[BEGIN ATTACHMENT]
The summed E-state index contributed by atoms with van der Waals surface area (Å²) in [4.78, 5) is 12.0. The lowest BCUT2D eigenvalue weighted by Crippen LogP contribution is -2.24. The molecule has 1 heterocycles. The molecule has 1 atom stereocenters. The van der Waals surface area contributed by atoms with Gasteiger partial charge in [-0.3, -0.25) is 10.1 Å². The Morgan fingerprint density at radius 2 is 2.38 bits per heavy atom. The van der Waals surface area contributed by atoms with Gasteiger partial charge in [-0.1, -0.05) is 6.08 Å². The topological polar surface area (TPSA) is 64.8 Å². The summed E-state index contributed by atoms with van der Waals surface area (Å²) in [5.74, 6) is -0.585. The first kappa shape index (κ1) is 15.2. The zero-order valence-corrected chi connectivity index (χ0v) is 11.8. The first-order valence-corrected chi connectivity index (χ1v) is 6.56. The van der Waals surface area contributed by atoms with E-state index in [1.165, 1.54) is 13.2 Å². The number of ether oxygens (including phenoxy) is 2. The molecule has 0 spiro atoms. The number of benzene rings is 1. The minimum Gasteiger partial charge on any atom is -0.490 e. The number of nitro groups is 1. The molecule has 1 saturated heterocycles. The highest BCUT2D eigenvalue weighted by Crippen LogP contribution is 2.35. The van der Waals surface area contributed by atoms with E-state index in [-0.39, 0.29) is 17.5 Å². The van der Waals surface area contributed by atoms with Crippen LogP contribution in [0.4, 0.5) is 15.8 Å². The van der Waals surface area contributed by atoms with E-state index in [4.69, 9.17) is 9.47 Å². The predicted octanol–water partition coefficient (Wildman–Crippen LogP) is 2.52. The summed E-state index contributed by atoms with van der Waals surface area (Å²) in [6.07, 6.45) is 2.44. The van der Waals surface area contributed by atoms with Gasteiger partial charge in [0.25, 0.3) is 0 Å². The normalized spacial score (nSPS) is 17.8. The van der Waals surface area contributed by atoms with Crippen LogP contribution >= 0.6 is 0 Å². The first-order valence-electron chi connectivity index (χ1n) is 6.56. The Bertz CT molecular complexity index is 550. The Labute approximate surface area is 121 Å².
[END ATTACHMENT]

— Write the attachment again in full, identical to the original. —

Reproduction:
The summed E-state index contributed by atoms with van der Waals surface area (Å²) in [4.78, 5) is 12.0. The lowest BCUT2D eigenvalue weighted by Crippen LogP contribution is -2.24. The molecule has 1 heterocycles. The molecule has 1 atom stereocenters. The van der Waals surface area contributed by atoms with Gasteiger partial charge in [-0.3, -0.25) is 10.1 Å². The Morgan fingerprint density at radius 2 is 2.38 bits per heavy atom. The van der Waals surface area contributed by atoms with Gasteiger partial charge in [-0.1, -0.05) is 6.08 Å². The topological polar surface area (TPSA) is 64.8 Å². The summed E-state index contributed by atoms with van der Waals surface area (Å²) in [5.74, 6) is -0.585. The first kappa shape index (κ1) is 15.2. The zero-order valence-corrected chi connectivity index (χ0v) is 11.8. The first-order valence-corrected chi connectivity index (χ1v) is 6.56. The van der Waals surface area contributed by atoms with E-state index in [1.165, 1.54) is 13.2 Å². The number of ether oxygens (including phenoxy) is 2. The molecule has 0 spiro atoms. The number of benzene rings is 1. The minimum Gasteiger partial charge on any atom is -0.490 e. The number of nitro groups is 1. The molecule has 1 saturated heterocycles. The highest BCUT2D eigenvalue weighted by Crippen LogP contribution is 2.35. The van der Waals surface area contributed by atoms with E-state index in [-0.39, 0.29) is 17.5 Å². The van der Waals surface area contributed by atoms with Crippen LogP contribution in [0.4, 0.5) is 15.8 Å². The van der Waals surface area contributed by atoms with E-state index in [4.69, 9.17) is 9.47 Å². The predicted octanol–water partition coefficient (Wildman–Crippen LogP) is 2.52. The summed E-state index contributed by atoms with van der Waals surface area (Å²) in [6.07, 6.45) is 2.44. The van der Waals surface area contributed by atoms with Gasteiger partial charge in [0.25, 0.3) is 0 Å². The normalized spacial score (nSPS) is 17.8. The van der Waals surface area contributed by atoms with Crippen LogP contribution >= 0.6 is 0 Å². The first-order valence-electron chi connectivity index (χ1n) is 6.56. The Bertz CT molecular complexity index is 550. The Labute approximate surface area is 121 Å².